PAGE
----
Working for the Joy of Others (2 Corinthians 1:24)
Joy is the next means of building relationships that Paul discusses. “I do not mean to imply that we lord it over your faith; rather we are workers with you for your joy, because you stand firm in the faith” (2 Cor. 1:24). Even though he was an apostle with God-given authority, Paul brought joy to others by the way he led them—not lording it over them but working alongside them. This explains why he was such an effective leader and why the people associated with him became strong and reliable co-workers. Paul’s words echo what Jesus said to his disciples when they were arguing about who among them was the greatest:
The kings of the Gentiles lord it over them; and those in authority over them are called benefactors. But not so with you; rather the greatest among you must become like the youngest, and the leader like one who serves. (Luke 22:25–26)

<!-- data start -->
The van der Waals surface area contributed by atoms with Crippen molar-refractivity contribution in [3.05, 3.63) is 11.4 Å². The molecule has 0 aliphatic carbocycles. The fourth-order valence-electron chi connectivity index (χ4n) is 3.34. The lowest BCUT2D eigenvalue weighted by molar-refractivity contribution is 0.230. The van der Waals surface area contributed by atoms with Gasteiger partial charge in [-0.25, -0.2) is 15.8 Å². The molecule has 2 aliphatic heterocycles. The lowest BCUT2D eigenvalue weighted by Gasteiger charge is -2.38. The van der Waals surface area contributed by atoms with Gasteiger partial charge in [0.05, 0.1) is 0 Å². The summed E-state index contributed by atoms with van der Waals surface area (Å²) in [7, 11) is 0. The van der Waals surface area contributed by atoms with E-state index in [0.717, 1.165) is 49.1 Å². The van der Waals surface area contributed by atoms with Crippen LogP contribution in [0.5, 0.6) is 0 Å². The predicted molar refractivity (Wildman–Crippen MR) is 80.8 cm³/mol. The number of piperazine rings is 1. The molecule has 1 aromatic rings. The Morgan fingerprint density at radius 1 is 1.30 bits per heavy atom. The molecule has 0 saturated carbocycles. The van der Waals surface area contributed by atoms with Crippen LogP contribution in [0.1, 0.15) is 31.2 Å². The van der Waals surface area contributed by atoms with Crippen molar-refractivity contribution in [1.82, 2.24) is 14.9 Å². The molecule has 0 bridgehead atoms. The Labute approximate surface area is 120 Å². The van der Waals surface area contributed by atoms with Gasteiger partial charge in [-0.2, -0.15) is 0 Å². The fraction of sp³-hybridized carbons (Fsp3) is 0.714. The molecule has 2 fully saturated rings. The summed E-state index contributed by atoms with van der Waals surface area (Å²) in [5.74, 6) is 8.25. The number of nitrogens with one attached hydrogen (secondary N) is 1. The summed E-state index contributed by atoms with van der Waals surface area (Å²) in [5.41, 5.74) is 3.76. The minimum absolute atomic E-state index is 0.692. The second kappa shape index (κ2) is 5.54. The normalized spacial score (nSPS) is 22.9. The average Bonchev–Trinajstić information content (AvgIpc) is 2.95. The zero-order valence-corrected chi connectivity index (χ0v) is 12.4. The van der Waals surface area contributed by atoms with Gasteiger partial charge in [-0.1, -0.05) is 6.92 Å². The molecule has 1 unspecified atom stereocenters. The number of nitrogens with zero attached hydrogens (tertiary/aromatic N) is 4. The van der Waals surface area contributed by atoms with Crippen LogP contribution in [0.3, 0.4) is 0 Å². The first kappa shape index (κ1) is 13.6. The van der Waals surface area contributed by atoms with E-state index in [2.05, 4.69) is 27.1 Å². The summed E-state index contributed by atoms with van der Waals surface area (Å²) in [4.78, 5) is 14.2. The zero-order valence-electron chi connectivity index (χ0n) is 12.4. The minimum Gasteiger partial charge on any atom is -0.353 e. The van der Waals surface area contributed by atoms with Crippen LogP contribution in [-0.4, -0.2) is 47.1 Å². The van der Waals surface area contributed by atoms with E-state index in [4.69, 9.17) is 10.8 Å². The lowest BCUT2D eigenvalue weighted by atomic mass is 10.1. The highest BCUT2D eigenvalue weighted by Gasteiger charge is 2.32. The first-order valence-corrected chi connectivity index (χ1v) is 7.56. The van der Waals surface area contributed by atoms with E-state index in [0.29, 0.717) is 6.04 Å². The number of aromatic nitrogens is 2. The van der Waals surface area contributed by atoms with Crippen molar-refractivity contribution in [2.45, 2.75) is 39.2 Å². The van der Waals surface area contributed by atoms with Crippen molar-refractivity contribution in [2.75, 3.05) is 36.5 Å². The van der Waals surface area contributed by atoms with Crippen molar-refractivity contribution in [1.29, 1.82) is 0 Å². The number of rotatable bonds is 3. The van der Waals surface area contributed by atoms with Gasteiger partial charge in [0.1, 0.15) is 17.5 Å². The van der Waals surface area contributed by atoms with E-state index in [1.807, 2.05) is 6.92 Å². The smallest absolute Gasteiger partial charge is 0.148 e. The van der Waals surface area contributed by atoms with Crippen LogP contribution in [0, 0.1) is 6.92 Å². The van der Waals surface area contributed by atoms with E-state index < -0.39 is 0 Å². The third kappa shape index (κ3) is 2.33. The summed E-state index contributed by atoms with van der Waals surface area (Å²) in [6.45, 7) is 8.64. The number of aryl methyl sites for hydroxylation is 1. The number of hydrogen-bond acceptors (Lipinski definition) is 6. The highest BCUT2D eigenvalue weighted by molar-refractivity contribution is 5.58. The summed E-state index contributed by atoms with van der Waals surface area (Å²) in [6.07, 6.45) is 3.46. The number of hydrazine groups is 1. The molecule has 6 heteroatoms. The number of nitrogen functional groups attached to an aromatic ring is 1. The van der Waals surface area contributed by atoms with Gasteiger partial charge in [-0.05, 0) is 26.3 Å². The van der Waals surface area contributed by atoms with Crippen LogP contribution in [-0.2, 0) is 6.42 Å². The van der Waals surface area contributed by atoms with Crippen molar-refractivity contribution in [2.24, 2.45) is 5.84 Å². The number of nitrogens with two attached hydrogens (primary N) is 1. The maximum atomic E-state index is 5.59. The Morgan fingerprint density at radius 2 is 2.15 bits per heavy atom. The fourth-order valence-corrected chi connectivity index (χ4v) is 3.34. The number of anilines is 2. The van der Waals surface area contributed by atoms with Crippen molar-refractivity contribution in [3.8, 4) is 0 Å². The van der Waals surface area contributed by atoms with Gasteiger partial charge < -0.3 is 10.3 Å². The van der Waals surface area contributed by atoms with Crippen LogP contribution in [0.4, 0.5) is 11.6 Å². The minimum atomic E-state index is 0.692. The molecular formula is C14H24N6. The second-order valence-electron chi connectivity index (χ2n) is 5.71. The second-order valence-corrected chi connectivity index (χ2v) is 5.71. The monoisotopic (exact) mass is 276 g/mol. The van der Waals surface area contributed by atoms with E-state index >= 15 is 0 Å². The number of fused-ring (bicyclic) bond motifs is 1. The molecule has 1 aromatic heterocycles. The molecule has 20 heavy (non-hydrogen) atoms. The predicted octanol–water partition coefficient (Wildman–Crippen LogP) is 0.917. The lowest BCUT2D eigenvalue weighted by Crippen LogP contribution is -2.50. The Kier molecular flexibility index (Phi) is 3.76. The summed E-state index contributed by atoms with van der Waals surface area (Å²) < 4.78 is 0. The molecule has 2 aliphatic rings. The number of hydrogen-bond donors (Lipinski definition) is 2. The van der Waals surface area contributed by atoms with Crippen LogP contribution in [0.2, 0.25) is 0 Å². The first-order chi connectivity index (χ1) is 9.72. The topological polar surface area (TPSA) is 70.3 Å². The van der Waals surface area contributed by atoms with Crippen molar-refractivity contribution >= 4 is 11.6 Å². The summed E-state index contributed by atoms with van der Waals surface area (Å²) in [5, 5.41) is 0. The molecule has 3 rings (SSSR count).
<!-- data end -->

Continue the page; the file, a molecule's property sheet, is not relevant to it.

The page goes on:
The essence of Christian work, Paul maintains, is nothing less than working alongside others to help them attain greater joy.
What would our workplaces look like if we tried to bring others joy through the way we treat them? This does not mean trying to make everyone happy all the time, but treating co-workers as people of value and dignity, as Paul did. When we pay attention to others’ needs at work, including the need to be respected and the need to be entrusted with meaningful work, we follow Paul’s own example.
Dennis W. Bakke, Joy at Work: A Revolutionary Approach to Fun on the Job (Seattle: PVG, 2005), and Raymond Bakke, William Hendricks, and Brad Smith, Joy at Work Bible Study Companion (Lake Mary, FL: Charisma House, 2005) explore this question in detail.